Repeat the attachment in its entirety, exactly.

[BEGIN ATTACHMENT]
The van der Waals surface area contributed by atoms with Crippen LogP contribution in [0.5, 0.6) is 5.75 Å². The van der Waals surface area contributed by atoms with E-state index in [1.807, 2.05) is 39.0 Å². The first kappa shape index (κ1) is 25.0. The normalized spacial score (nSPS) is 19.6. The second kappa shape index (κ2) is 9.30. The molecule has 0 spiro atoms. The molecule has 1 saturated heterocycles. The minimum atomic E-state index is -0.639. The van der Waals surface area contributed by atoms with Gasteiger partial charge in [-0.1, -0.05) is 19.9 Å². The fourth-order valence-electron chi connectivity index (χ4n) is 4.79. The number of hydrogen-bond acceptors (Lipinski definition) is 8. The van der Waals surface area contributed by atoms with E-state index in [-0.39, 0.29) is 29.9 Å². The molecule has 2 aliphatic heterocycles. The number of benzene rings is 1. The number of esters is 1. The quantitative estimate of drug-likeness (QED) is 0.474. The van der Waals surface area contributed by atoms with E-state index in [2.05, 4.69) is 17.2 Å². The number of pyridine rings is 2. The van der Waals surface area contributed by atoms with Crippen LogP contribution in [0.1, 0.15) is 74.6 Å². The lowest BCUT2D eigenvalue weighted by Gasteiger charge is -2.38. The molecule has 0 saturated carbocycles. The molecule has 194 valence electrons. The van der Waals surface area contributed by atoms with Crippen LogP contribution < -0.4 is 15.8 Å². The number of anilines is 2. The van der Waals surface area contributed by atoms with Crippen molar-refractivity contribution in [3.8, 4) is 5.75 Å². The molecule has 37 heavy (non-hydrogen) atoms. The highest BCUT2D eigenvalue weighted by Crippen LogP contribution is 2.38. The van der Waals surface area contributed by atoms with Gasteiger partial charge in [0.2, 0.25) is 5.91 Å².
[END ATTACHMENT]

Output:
The van der Waals surface area contributed by atoms with Crippen LogP contribution in [0.5, 0.6) is 5.75 Å². The van der Waals surface area contributed by atoms with E-state index in [1.807, 2.05) is 39.0 Å². The first kappa shape index (κ1) is 25.0. The normalized spacial score (nSPS) is 19.6. The second kappa shape index (κ2) is 9.30. The molecule has 0 spiro atoms. The molecule has 1 saturated heterocycles. The minimum atomic E-state index is -0.639. The van der Waals surface area contributed by atoms with Gasteiger partial charge in [-0.1, -0.05) is 19.9 Å². The fourth-order valence-electron chi connectivity index (χ4n) is 4.79. The number of hydrogen-bond acceptors (Lipinski definition) is 8. The van der Waals surface area contributed by atoms with E-state index in [-0.39, 0.29) is 29.9 Å². The molecule has 2 aliphatic heterocycles. The number of benzene rings is 1. The number of esters is 1. The quantitative estimate of drug-likeness (QED) is 0.474. The van der Waals surface area contributed by atoms with E-state index in [2.05, 4.69) is 17.2 Å². The number of pyridine rings is 2. The van der Waals surface area contributed by atoms with Crippen LogP contribution in [0.1, 0.15) is 74.6 Å². The lowest BCUT2D eigenvalue weighted by Gasteiger charge is -2.38. The molecule has 0 saturated carbocycles. The molecule has 194 valence electrons. The van der Waals surface area contributed by atoms with Crippen LogP contribution < -0.4 is 15.8 Å². The number of anilines is 2. The van der Waals surface area contributed by atoms with Crippen molar-refractivity contribution in [3.8, 4) is 5.75 Å². The molecule has 37 heavy (non-hydrogen) atoms. The highest BCUT2D eigenvalue weighted by Crippen LogP contribution is 2.38. The van der Waals surface area contributed by atoms with Gasteiger partial charge in [0.2, 0.25) is 5.91 Å².